On the whole, though, sign languages are independent of spoken languages and follow their own paths of development. For example, British Sign Language (BSL) and American Sign Language (ASL) are quite different and mutually unintelligible, even though the hearing people of the United Kingdom and the United States share the same spoken language. The grammars of sign languages do not usually resemble those of spoken languages used in the same geographical area; in fact, in terms of syntax, ASL shares more with spoken Japanese than it does with English.
Similarly, countries which use a single spoken language throughout may have two or more sign languages, or an area that contains more than one spoken language might use only one sign language. South Africa, which has 11 official spoken languages and a similar number of other widely used spoken languages, is a good example of this. It has only one sign language with two variants due to its history of having two major educational institutions for the deaf which have served different geographic areas of the country.
Sign languages exploit the unique features of the visual medium (sight), but may also exploit tactile features (tactile sign languages). Spoken language is by and large linear; only one sound can be made or received at a time. Sign language, on the other hand, is visual and, hence, can use a simultaneous expression, although this is limited articulatorily and linguistically. Visual perception allows processing of simultaneous information.
One way in which many sign languages take advantage of the spatial nature of the language is through the use of classifiers. Classifiers allow a signer to spatially show a referent's type, size, shape, movement, or extent.
The large focus on the possibility of simultaneity in sign languages in contrast to spoken languages is sometimes exaggerated, though. The use of two manual articulators is subject to motor constraints, resulting in a large extent of symmetryor signing with one articulator only. Further, sign languages, just like spoken languages, depend on linear sequencing of signs to form sentences; the greater use of simultaneity is mostly seen in the morphology (internal structure of individual signs).
Sign languages convey much of their prosody through non-manual elements. Postures or movements of the body, head, eyebrows, eyes, cheeks, and mouth are used in various combinations to show several categories of information, including lexical distinction, grammatical structure, adjectival or adverbial content, and discourse functions.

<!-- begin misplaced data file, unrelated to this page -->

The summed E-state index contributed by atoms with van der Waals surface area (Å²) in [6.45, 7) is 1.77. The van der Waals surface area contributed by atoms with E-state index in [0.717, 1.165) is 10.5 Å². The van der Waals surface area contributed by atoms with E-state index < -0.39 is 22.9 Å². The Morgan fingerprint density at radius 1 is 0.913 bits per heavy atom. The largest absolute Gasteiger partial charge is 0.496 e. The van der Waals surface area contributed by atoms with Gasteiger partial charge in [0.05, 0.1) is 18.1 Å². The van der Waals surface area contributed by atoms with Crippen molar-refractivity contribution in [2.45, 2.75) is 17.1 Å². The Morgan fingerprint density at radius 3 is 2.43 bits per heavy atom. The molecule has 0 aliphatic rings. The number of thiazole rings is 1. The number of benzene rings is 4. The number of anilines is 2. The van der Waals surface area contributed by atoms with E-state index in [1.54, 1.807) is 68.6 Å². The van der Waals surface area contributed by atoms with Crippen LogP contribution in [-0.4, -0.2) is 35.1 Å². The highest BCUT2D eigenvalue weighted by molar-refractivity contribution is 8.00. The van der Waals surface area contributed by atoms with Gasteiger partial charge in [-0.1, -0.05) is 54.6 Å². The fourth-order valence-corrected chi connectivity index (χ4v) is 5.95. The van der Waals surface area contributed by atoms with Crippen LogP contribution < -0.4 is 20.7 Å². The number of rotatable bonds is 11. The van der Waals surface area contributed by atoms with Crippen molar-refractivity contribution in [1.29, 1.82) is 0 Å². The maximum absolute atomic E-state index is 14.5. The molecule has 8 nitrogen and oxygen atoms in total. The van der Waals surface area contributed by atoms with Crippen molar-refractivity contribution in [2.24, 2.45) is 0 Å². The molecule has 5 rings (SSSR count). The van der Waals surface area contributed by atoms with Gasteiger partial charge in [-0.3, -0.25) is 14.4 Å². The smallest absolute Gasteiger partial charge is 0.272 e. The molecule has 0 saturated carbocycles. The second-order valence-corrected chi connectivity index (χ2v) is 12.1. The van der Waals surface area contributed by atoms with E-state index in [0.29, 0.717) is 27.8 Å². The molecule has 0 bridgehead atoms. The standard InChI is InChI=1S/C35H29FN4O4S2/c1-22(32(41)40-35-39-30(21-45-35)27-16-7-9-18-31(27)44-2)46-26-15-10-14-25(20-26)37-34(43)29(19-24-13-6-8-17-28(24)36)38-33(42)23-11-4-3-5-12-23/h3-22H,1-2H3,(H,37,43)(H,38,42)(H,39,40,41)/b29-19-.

At the lexical level, signs can be lexically specified for non-manual elements in addition to the manual articulation. For instance, facial expressions may accompany verbs of emotion, as in the sign for angry in Czech Sign Language. Non-manual elements may also be lexically contrastive. For example, in ASL (American Sign Language), facial components distinguish some signs from other signs. An example is the sign translated as not yet, which requires that the tongue touch the lower lip and that the head rotate from side to side, in addition to the manual part of the sign. Without these features the sign would be interpreted as late.Mouthings, which are (parts of) spoken words accompanying lexical signs, can also be contrastive, as in the manually identical signs for doctor and battery in Sign Language of the Netherlands.
While the content of a signed sentence is produced manually, many grammatical functions are produced non-manually (i.e., with the face and the torso).Such functions include questions, negation, relative clauses and topicalization. ASL and BSL use similar non-manual marking for yes/no questions, for example. They are shown through raised eyebrows and a forward head tilt.
Some adjectival and adverbial information is conveyed through non-manual elements, but what these elements are varies from language to language. For instance, in ASL a slightly open mouth with the tongue relaxed and visible in the corner of the mouth means 'carelessly', but a similar non-manual in BSL means 'boring' or 'unpleasant'.
Discourse functions such as turn taking are largely regulated through head movement and eye gaze. Since the addressee in a signed conversation must be watching the signer, a signer can avoid letting the other person have a turn by not looking at them, or can indicate that the other person may have a turn by making eye contact.